I'm the last person in America who doesn't own a cell phone, so when your phone doesn't ring, it's me. I have a good reason for being a telephonicphobiac ... I'm a writer, and I think it was Anonymous who said: "For a writer all phone calls are obscene."
Mark Twain hated the phone and Ambrose Bierce called it "the invention of the devil." And keep in mind, William Shakespeare produced his best stuff before there was such a thing. Had he lived after phones were invented, instead of asking, "Wherefore art thou, Romeo?" he would have written the more monotonous, "Hello, is Romeo there?"
It's not just writers who have hated phones. After President Rutherford B. Hayes got off the phone to Alexander Graham Bell in one of the first phone calls, the President asked, "Who would ever want one?"
Within two minutes I'll bet Old Man Rutherford said to Alex, "I'll let you go now," which is the polite way of getting off the phone with someone you never wanted to talk to in the first place. (Speaking of Bell, in his later years the inventor removed all the phones from his home because he found them so annoying.)
The phone calls I hate the most are the ones from India, Pakistan and Nigeria where some telemarketer who has the worst job in the world tries to sell poor me solar panels or Medicare insurance, or tries to make me think the IRS is going to swoop down and take everything I own if I don't FedEx them all my money overnight.
And I'm really sorry, but to all those poor Nigerian princes who just need me to loan them half a million for a few days, the answer is still "NO." Trust me, mine is the wrong number.
Land lines were bad enough; now we have cell phones so people can annoy you anytime, anywhere. Since when did it become the nation's favorite pastime to go to the grocery store and yell obliviously on your cell phone while clogging up the aisles?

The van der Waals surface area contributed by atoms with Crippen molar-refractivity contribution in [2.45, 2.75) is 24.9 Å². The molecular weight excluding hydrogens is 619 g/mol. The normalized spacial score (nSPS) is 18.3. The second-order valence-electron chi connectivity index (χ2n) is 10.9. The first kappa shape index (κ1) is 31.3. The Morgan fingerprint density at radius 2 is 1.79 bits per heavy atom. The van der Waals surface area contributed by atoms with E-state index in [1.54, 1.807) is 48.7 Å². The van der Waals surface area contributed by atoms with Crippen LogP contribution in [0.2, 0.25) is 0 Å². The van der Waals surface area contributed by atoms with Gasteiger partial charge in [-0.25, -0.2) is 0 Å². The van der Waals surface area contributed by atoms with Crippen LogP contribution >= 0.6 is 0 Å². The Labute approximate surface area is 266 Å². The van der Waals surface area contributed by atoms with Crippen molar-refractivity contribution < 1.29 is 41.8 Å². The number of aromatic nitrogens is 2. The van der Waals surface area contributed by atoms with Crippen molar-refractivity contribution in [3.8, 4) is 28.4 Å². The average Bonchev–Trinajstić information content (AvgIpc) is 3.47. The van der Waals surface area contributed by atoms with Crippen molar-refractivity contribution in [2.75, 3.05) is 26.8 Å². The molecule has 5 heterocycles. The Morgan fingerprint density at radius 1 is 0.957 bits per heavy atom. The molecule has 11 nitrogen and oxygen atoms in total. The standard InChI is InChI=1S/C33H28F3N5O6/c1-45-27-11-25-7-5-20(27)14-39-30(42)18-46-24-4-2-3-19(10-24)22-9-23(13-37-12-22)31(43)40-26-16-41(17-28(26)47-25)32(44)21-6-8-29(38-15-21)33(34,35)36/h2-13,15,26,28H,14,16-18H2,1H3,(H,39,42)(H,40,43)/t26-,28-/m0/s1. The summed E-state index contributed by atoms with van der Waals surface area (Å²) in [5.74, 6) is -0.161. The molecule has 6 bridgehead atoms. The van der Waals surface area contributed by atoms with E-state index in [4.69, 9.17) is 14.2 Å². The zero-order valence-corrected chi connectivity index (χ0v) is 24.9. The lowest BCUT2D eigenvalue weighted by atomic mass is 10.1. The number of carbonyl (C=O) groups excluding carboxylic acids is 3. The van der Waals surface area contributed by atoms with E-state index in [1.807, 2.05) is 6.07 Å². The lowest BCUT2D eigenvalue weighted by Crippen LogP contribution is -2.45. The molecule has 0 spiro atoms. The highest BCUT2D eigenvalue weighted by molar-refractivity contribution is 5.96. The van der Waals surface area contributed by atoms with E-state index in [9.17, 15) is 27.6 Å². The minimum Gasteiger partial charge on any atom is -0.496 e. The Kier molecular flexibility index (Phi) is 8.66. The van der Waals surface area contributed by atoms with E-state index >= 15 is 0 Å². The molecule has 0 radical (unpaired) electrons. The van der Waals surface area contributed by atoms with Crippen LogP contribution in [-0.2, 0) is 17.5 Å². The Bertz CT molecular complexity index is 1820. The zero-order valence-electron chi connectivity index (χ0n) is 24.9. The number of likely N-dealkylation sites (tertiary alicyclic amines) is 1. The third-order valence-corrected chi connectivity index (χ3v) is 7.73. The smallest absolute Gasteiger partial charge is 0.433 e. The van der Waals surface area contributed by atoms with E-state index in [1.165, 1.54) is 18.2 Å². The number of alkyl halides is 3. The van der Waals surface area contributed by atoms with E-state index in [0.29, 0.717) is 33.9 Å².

And why, in a 65,000 square-foot store, do you do it while standing right in front of my favorite Skinny Cow fudge bars? Go camp in front of the chunks of tofu that no one is trying to buy.
It never ceases to amaze me that people are so willing to share their most private thoughts with everyone in the store. But this isn't the first time in our history that phoners were so willing to share their innermost personal secrets. History is repeating itself.
I'm dating myself now, but I can vaguely remember as a toddler, our phone number was a word followed by a few numbers. It was something like Eureka 2-1548. If you wanted to call someone, you told the operator and she'd connect you. Or, you could ask her to give you a wake-up call if she was really nice.
And most were. They were also almost all women. We even had a neighbor who was one and believe me, if you wanted to know what was going on in town, she was the person to ask.
Because most Americans had "party lines" when I was young, that meant there were 20 other families who were always using the phone when you wanted to. If it was an emergency, you could ask them to get off the line so you could call the ambulance because you just severed your right leg – and, depending on how well they liked you, they may or may not have gotten off the line.
Just like cell phones in the supermarket, you always knew while speaking on the phone that your conversation was being listened to. There were clues like multiple toilets flushing in the background, or babies squalling while you were talking to your old maid aunt.
Listening in on other people's conversations served another function: Entertainment. According to a 1905 issue of The World's Work, a popular magazine in its day, a farm wife was asked how she liked her telephone after a few months of using it.
She replied: "Well, we liked it a lot at first, and do yet, only the spring work is coming on so heavy that we don't hardly have time to listen now."
The views and opinions expressed in this column are those of the author and not necessarily those of Farm World. Readers may log on to www.LeePittsbooks.com to order any of Lee Pitts’ books. Those with questions or comments for Lee may write to him in care of this publication.